In Turner Paintings at the Met, the Bloody Business of Whaling

Joseph Mallord William Turner’s “Whalers” (circa 1845), at the Metropolitan Museum of Art. Credit J.M.W. Turner, Catharine Lorillard Wolfe Collection, the Metropolitan Museum of Art
Joseph Mallord William Turner’s “Whalers” (circa 1845), at the Metropolitan Museum of Art. Credit J.M.W. Turner, Catharine Lorillard Wolfe Collection, the Metropolitan Museum of Art

Among the most revered works by the great British painter Joseph Mallord William Turner (1775–1851) are those representing the world dissolved by light, steam, fog, smoke, rain, wind and snow. One of his favorite settings for his evocations of elemental chaos was the ocean, a place where nature regularly overwhelms human challenges to its dominion.

In this vein, late in his career, when he was around 70, Turner made the dangerous business of whaling the subject of four paintings. He exhibited two of them at the Royal Academy in London in 1845 and the others in 1846, but they’ve never been shown all together until now, as the Metropolitan Museum of Art has united them in “Turner’s Whaling Pictures,” an exceptionally thought-provoking exhibition.

The show’s centerpiece is “Whalers” (circa 1845), which the Met owns. The massive dark head of a wounded sperm whale erupts above the mossy-green sea surface to the left, bloody water streaming over its back. Its tail is visible in glimpses amid the froth to the right, while in the middle, an oarsman struggles to keep afloat his small boat, from which his mates have been tossed into the brine. In the background, rendered in pale grays, the three-masted whaling vessel, with all sails raised, looms like a ghost ship against a white sky.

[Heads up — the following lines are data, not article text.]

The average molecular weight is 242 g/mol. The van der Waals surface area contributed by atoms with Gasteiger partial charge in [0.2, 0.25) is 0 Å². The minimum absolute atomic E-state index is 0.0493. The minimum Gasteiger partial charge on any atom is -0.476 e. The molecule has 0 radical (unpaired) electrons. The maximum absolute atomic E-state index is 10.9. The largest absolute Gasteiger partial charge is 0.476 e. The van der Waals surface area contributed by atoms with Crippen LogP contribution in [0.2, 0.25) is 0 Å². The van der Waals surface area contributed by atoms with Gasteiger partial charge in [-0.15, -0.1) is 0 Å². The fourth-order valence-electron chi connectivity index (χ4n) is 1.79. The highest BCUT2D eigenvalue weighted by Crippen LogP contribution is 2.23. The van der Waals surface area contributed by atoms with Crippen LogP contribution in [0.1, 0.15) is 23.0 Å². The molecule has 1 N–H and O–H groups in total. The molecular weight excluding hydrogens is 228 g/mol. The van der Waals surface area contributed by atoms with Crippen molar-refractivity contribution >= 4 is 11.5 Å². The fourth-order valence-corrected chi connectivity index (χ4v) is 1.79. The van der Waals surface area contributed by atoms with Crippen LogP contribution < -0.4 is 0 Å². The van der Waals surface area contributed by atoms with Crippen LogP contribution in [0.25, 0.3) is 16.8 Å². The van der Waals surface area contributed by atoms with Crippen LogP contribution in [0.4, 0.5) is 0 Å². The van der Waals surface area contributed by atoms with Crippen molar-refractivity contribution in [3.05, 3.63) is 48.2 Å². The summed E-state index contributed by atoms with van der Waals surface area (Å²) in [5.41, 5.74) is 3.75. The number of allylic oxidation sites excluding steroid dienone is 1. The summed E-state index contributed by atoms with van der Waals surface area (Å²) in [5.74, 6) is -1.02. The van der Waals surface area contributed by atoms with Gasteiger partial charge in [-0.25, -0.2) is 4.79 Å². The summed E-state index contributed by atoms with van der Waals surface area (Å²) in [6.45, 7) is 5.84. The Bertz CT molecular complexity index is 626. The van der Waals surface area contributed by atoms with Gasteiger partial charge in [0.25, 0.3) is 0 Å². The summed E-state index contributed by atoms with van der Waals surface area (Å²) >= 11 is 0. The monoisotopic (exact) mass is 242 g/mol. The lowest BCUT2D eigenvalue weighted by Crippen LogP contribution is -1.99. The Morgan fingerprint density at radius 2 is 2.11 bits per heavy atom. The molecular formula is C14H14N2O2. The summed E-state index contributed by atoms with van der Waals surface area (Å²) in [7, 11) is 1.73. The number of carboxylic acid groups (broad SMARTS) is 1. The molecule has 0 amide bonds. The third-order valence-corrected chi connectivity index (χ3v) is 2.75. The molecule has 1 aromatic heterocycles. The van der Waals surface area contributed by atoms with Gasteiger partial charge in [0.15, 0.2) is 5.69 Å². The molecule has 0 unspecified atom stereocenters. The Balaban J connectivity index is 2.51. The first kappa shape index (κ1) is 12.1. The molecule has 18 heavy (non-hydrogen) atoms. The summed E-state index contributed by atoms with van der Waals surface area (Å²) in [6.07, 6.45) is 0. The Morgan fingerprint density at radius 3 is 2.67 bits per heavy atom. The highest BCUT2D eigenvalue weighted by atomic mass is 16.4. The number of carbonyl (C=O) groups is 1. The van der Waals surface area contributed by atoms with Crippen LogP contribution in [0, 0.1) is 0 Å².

This description makes the picture seem clearer than it is. Made in a proto-Impressionist manner, with paint applied in flurries of marks and in sweeping gestures, it projects a blurry scene, more dreamlike than conventionally realistic. If you’re interested in detailed pictorial documentation of the whaling industry, this is not the most informative of sources.

The other three paintings, all owned by the Tate, London, are similarly indistinct and lushly atmospheric while depicting events of terrific excitement. In the second painting from 1845, also titled “Whalers,” harpooners stand on the bows of two boats, aiming their weapons at the dark hump of a surfacing whale spouting a bloody geyser. “Hurrah! For the Whaler Erebus! Another Fish!” (1846) depicts through a thick, glowing haze the aftermath of a successful hunt, with men in boats to the left celebrating, and others, on the ship to the right, taking apart their catch.

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“‘Hurrah! For the Whaler Erebus! Another Fish!” (circa 1846), by Joseph Mallord William Turner. Credit J.M.W. Turner, Tate, London

Whalers (Boiling Blubber) Entangled in Flaw Ice, Endeavoring to Extricate Themselves” (1846) represents two spectral ships on an eerily calm Arctic sea. The one to the right has an orange ember smoldering at its center, representing fire heating a caldron of whale fat. Farther to the right, you can make out men sawing a big chunk of the ice that threatens to entrap their vessel.